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#2 Post by Todd F r e n c h » December 8th, 2016, 7:50 am

Aaron, to your last paragraph, Riesling Riesling Riesling!!!! There is a VERY broad array of sweetness, and you'll find that a broad array works incredibly well with Chinese food. Moscato IS too sweet, and doesn't have the acid that you need for food pairings. Have you tried Riesling?
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#3 Post by Glenn L e v i n e » December 8th, 2016, 7:58 am

You have to get to a real bottle retailer and recount your efforts to date in that store. They can begin to steer you from boxes and foil to glass bottles.

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#4 Post by Todd F r e n c h » December 8th, 2016, 8:07 am

Also look for half bottles, but to my former comment on Riesling (since you eat a lot of Chinese take-out), they are typically MUCH lower alcohol than other wines, so you might quickly find yourself enjoying the entire bottle without the aftereffects you experience from other wines. Some are down in the 7-8% abv range, making them HALF what many wines are
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#5 Post by Aaron Munn » December 8th, 2016, 11:30 am

I've never tried Riesling. My mom recommended Liebfraumilch.

My dad gave me a bottle of California Riesling but I suspect at 12 percent alcohol it will be on the extremely dry side.

I really do like lower-alcohol wines, especially for lunch (I seem to metabolize alcohol much better in the evening). Today I tired Franzia Chillable Red, and while it tastes cheap, it's quite acceptable with hot dogs, crackers, and sauerkraut. It tastes like Pinot Noir mixed with a little White Zinfandel (a similar kind of spicy/sour berry flavor). I have no idea how they get it down to 9 percent alcohol, perhaps through some kind of chemical wizardry. But the low alcohol makes it refreshing. A slightly higher quality wine in this style might be worth checking out.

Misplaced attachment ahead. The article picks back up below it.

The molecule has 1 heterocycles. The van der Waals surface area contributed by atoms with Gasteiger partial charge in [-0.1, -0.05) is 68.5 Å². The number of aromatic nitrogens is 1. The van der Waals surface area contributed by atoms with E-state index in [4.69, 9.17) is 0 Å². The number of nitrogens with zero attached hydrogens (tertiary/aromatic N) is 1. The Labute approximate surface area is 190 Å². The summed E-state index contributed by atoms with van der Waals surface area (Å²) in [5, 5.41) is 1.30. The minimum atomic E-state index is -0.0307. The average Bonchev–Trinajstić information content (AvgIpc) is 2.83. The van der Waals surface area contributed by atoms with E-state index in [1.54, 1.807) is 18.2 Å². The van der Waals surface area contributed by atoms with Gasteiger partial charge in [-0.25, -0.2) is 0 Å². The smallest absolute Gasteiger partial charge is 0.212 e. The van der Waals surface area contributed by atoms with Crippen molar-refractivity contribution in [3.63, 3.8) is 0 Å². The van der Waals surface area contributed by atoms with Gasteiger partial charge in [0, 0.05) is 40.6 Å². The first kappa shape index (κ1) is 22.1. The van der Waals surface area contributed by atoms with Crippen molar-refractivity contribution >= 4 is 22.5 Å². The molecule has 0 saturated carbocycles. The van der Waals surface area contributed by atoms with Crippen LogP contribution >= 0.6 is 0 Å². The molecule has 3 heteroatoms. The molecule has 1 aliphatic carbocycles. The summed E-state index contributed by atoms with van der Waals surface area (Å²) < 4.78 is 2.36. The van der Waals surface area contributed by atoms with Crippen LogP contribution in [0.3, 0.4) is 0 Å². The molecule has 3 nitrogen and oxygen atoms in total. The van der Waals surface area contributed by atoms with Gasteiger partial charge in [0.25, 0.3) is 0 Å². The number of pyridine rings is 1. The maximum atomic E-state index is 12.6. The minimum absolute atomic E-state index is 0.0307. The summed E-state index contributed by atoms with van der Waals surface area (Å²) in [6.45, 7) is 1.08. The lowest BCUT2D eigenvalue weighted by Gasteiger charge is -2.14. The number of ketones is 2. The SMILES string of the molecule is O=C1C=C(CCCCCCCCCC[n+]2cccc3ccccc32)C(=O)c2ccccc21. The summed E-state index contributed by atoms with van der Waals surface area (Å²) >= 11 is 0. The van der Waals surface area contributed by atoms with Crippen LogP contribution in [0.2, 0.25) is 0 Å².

I asked my parents for Christmas for a bottle of Lakeridge Southern Red, which is grown and bottled locally here in Orlando. I don't mind foxy grape flavors, and it looks to be a lower alcohol wine.

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#6 Post by Todd F r e n c h » December 8th, 2016, 12:08 pm

Aaron M wrote:I've never tried Riesling. My mom recommended Liebfraumilch.

My dad gave me a bottle of California Riesling but I suspect at 12 percent alcohol it will be on the extremely dry side.

I really do like lower-alcohol wines, especially for lunch (I seem to metabolize alcohol much better in the evening). Today I tired Franzia Chillable Red, and while it tastes cheap, it's quite acceptable with hot dogs, crackers, and sauerkraut. It tastes like Pinot Noir mixed with a little White Zinfandel (a similar kind of spicy/sour berry flavor). I have no idea how they get it down to 9 percent alcohol, perhaps through some kind of chemical wizardry. But the low alcohol makes it refreshing. A slightly higher quality wine in this style might be worth checking out.

I asked my parents for Christmas for a bottle of Lakeridge Southern Red, which is grown and bottled locally here in Orlando. I don't mind foxy grape flavors, and it looks to be a lower alcohol wine.
Liebfraumilch is WAY too sweet - it's German Moscato